Greater Sudbury’s municipal government and non-governmental organizations have been working to recruit francophone immigrants, expand employment opportunities, stimulate diversity though arts and culture, nurture youth attachments to the community and facilitate cross-cultural awareness and interaction among children. Although a range of programs have been underway, Block identified a need for more services specifically designed for immigrants, in the areas of housing, health and the promotion of civic engagement (2006). In Ottawa, members of non-governmental organizations felt that the city had provided little leadership in immigrant settlement initiatives. A 2007 analysis of labour market integration for immigrants found that immigrants who landed between 1996 and 2001 experienced lower average incomes and higher unemployment rates than the Canadian-born. Programs and services that were limited or not targeted towards immigrants and employers were also mentioned as issues (City of Ottawa Economic Development and Strategic Projects Branch and the Employment and Financial Assistance Branch 2007).
Immigrants and visible minorities in the governmental and non-governmental sectors Studies of visible minority representation on local councils in Toronto (Siemiatycki 2009), Ottawa (Biles and Tolley 2009) and Hamilton (Bird 2009) have found that visible minorities have not achieved proportional representation in the province’s largest immigrant-receiving cities. An email survey of candidates in the 2010 local elections in Ontario’s 23 largest cities found that visible minorities and immigrants were all strongly underrepresented in municipal politics. Following the elections, just 19 percent of council seats (including the office of mayor) were held by immigrants and less than eight percent of council seats were held by visible minorities, despite the fact that immigrants comprised 36.9 percent and visible minorities 32 percent of the general populations in these cities. Their low numerical representation challenges conventional wisdom that municipal politics is more accessible to new faces than provincial or national politics (Bird 2011). Bird points to the lower candidacy rates of these groups as a partial explanation for these trends. However, the lower success rates of visible minority candidates suggest they may also face additional obstacles once they become candidates.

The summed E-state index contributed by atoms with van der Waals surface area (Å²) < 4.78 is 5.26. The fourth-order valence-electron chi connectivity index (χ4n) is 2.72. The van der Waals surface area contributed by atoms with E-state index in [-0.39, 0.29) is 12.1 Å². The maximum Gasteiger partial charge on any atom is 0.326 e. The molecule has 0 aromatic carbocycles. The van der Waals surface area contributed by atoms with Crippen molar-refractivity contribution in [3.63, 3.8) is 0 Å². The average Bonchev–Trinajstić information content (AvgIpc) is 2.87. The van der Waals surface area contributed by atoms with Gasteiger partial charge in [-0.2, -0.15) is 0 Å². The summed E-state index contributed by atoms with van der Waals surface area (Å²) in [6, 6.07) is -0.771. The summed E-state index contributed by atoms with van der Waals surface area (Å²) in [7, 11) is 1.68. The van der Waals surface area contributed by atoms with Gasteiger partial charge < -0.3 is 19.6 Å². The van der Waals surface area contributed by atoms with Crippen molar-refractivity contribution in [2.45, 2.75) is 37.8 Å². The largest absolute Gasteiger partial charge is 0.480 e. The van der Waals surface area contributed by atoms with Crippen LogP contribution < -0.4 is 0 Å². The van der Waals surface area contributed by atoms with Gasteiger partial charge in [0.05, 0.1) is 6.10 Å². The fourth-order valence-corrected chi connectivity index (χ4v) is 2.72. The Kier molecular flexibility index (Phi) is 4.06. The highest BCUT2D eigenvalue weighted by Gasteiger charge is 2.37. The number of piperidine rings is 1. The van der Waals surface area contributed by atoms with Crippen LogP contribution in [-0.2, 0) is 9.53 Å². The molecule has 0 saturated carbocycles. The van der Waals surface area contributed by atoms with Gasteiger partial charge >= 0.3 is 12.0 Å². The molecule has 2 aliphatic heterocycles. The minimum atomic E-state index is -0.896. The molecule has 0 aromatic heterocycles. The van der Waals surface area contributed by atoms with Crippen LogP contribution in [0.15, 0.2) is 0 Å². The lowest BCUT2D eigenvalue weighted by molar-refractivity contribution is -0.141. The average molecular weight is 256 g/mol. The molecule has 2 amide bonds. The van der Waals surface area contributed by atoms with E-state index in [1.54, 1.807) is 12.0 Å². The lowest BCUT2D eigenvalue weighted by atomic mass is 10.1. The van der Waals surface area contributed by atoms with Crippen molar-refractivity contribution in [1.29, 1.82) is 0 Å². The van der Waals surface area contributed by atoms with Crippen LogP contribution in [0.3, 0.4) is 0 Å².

There are no corresponding studies of visible minority or immigrant representation in the non-governmental sector of Ontario’s municipalities. However, national studies show a lack of inclusiveness in the senior ranks of public, private and non-profit organizations. Although visible minorities comprised 16.2 percent of the population (based on 2006 census data), they held only 5.2 percent of senior management positions in large companies and 1.6 percent of executive management positions in the federal public sector. Comparable figures for the non-profit sector are scarce, but a 2005 study in Alberta found that just five percent of the senior management of non-profit organizations were comprised of visible minorities in a province where they made up 11 percent of the population (Conference Board of Canada 2008).